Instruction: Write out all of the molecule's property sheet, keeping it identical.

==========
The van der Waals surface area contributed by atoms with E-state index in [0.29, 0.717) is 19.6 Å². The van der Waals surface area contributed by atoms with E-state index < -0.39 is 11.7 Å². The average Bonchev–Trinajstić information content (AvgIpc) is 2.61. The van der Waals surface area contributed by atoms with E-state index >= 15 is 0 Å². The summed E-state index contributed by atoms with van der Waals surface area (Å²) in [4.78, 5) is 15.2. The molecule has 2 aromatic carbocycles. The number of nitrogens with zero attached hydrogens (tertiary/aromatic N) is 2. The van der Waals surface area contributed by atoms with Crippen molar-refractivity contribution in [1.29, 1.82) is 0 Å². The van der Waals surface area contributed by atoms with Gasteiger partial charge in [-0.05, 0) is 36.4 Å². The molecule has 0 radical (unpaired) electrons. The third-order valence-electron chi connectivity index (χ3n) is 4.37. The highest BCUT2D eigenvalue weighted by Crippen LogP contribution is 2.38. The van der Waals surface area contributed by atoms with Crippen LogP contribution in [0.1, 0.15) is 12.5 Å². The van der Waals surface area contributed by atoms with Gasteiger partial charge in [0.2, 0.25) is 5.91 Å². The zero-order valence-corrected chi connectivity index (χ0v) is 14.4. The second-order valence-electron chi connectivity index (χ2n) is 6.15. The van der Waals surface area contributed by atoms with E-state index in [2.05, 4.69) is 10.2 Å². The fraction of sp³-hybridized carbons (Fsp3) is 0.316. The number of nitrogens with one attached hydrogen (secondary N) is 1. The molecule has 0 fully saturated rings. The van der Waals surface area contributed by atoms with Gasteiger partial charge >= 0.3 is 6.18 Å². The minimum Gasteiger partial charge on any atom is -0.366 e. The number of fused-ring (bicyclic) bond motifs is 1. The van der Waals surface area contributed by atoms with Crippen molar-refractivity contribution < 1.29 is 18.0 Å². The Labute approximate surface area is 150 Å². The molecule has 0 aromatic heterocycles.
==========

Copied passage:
The van der Waals surface area contributed by atoms with E-state index in [0.29, 0.717) is 19.6 Å². The van der Waals surface area contributed by atoms with E-state index < -0.39 is 11.7 Å². The average Bonchev–Trinajstić information content (AvgIpc) is 2.61. The van der Waals surface area contributed by atoms with E-state index >= 15 is 0 Å². The summed E-state index contributed by atoms with van der Waals surface area (Å²) in [4.78, 5) is 15.2. The molecule has 2 aromatic carbocycles. The number of nitrogens with zero attached hydrogens (tertiary/aromatic N) is 2. The van der Waals surface area contributed by atoms with Crippen molar-refractivity contribution in [1.29, 1.82) is 0 Å². The van der Waals surface area contributed by atoms with Gasteiger partial charge in [-0.05, 0) is 36.4 Å². The molecule has 0 radical (unpaired) electrons. The third-order valence-electron chi connectivity index (χ3n) is 4.37. The highest BCUT2D eigenvalue weighted by Crippen LogP contribution is 2.38. The van der Waals surface area contributed by atoms with Crippen LogP contribution in [0.1, 0.15) is 12.5 Å². The van der Waals surface area contributed by atoms with Gasteiger partial charge in [0.2, 0.25) is 5.91 Å². The zero-order valence-corrected chi connectivity index (χ0v) is 14.4. The second-order valence-electron chi connectivity index (χ2n) is 6.15. The van der Waals surface area contributed by atoms with E-state index in [2.05, 4.69) is 10.2 Å². The fraction of sp³-hybridized carbons (Fsp3) is 0.316. The number of nitrogens with one attached hydrogen (secondary N) is 1. The molecule has 0 fully saturated rings. The van der Waals surface area contributed by atoms with Gasteiger partial charge >= 0.3 is 6.18 Å². The minimum Gasteiger partial charge on any atom is -0.366 e. The number of fused-ring (bicyclic) bond motifs is 1. The van der Waals surface area contributed by atoms with Crippen molar-refractivity contribution < 1.29 is 18.0 Å². The Labute approximate surface area is 150 Å². The molecule has 0 aromatic heterocycles.